A report (“A Painful Pill to Swallow: U.S. vs. International Prescription Drug Prices”) was released this week by the Congressional House Ways and Means Committee, showing that brand name drug prices are much lower – by about 75% on average – in other high-income countries. Who knew? Well, our analysis from this past summer showed that the average savings on popular brand drugs filled through online orders with Canadian pharmacies was 75%. When including pharmacies in other countries, the savings jumped to 90%. Those include pharmacies located in middle income countries, such as Turkey. For the record, these are comparisons among PharmacyChecker-accredited online pharmacies.
The committee’s report looked at prices of 79 brand name drugs in the following countries: Australia, Canada (specifically Ontario), Denmark, France, Germany, Japan, Netherlands, Portugal, Sweden, Switzerland, and the United Kingdom. I highly recommend reading this report if you want to learn about international drug price differentials and better understand how Americans are getting ripped off.
The following sentence from the report resonated with me and explains the need for and existence of PharmacyChecker.com:
“…the results clearly show that Americans are paying more for the same drugs, leading many policymakers to look abroad for models that work better in reigning in costs.”
While policymakers look abroad for models, Americans look abroad to import medication from pharmacies with these lower prices, and tens of millions have done so, because they can’t afford their medications now or because they’re tired of overpaying.
It’s not lost on me that those lower cost drugs they are referring to as “the same” include many drugs Americans are already buying online from countries such as Australia, Canada, and the UK. I give those examples in particular because drug prices from those countries were included in the study and are also available from PharmacyChecker-accredited online pharmacies. Those same brand name drugs are sold even cheaper in Turkey and India, but some Americans who choose to import feel more comfortable buying from licensed pharmacies from other high-income, English-speaking countries and they have the choice to do so.
The Committee report is not recommending importation using online pharmacies or even passing importation legislation. The report is a fairly deep dive into how much lower drug prices are in other countries and bringing that to greater awareness; explaining the use of external reference pricing (ERP) in most of the countries included in the study; and recommending ending the ban on Medicare negotiating drug prices.
A quick reminder: Under federal law, Medicare is not allowed to interfere with drug prices for Part D.
External reference pricing is when a country looks to a group of other countries and their drug prices to determine fair drug prices. The report explains it as follows:
“Most countries with an ERP create a ‘basket’ of rates in comparable countries and use the average of all prices in the basket as a benchmark, but there is some variation (e.g., Spain uses the lowest price of comparator systems; Greece uses the average of the three lowest prices).”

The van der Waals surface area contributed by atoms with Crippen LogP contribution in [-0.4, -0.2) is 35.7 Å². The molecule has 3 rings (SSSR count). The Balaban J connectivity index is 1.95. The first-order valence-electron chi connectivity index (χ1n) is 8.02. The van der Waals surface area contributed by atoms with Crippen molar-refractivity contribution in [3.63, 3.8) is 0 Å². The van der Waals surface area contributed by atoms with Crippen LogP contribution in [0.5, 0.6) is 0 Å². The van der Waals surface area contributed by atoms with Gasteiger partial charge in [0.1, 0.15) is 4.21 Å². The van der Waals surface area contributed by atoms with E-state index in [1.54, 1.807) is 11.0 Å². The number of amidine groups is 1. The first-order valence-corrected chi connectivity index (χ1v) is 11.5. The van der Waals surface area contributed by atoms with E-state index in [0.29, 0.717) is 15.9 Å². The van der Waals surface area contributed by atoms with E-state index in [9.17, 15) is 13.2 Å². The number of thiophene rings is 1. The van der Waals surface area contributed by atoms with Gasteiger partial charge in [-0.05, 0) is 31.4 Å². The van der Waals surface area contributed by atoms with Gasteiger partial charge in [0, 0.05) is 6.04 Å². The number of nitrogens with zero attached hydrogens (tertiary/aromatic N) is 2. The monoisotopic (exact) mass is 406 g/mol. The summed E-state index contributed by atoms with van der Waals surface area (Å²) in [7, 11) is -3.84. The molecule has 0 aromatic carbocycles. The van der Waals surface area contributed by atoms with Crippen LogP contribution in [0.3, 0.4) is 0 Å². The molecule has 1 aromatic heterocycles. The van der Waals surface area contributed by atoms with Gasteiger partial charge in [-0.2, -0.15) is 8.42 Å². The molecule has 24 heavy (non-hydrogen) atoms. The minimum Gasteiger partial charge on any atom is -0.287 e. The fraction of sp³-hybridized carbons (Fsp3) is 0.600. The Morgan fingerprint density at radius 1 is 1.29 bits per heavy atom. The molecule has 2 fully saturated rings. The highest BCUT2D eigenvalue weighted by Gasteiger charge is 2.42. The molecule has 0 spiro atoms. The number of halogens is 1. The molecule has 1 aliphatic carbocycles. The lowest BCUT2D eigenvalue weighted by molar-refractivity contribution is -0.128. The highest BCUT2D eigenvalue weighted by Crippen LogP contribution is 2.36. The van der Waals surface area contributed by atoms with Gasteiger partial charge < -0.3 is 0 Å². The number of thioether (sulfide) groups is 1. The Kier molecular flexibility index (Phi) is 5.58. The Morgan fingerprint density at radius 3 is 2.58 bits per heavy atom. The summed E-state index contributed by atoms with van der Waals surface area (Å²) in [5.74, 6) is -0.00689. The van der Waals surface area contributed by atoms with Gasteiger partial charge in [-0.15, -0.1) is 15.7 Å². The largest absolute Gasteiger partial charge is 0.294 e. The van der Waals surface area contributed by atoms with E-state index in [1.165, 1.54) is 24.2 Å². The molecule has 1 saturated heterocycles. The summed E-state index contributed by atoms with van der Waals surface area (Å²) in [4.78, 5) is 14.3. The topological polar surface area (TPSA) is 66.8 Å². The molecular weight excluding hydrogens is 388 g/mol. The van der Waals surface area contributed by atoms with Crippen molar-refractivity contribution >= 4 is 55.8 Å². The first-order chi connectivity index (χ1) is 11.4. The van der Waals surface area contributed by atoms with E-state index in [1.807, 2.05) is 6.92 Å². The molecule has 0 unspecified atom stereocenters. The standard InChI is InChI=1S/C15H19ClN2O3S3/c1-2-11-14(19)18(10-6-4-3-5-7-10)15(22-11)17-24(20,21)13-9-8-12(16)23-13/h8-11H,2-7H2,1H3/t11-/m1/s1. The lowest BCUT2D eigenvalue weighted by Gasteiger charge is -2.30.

In 2018, the Trump administration brought up the idea of a modified form of ERP but only for drugs administered in Part B of Medicare, excluding Part D. Part B drugs are those clinically administered, not ones that Medicare enrollees buy at a retail pharmacy (Part D drugs). Part B drugs account for only 23% of drug spending in Medicare. The administration has done nothing to really move this forward.
According to the report, if the U.S. brought down prices of the 79 drugs to those found in the UK or Germany, the savings would be $49.8 and $42 billion, respectively. Interestingly, the Congressional report is not recommending ERP:
“The results we present are meant neither to make a case for one non-U.S. system versus another, nor to determine the individual factors driving the differences in pricing between the U.S. and the 11 comparator countries in this study. But the results clearly show that Americans are paying more for the same drugs, leading many policymakers to look abroad for models that work better in reigning in costs.”
The report then goes on to explain how Medicare drug price negotiations would lead to much lower prices, essentially recommending ending the ban. Ending this ban does have widespread bipartisan support among voters (90% of Democrats, 80% of Republicans), but Republican members of Congress in both the House and Senate seem to oppose it categorically.
What does this mean for everyday Americans caught in the crossfire of political paralysis on drug prices?
It don’t mean a thing chicken wing. Until Congress and the president pass new laws or implement new regulations to lower drug prices, we’re stuck with high U.S. prices. For those truly unable to afford medications here, when all other options have failed, such as drug company patient assistance programs or U.S. pharmacy discount card prices, they can and should look for lower drug prices abroad. After reading Congress’s report, it’s kind of commonsense that they would, no?Tagged with: Congressional House Ways and Means Committee, External reference pricing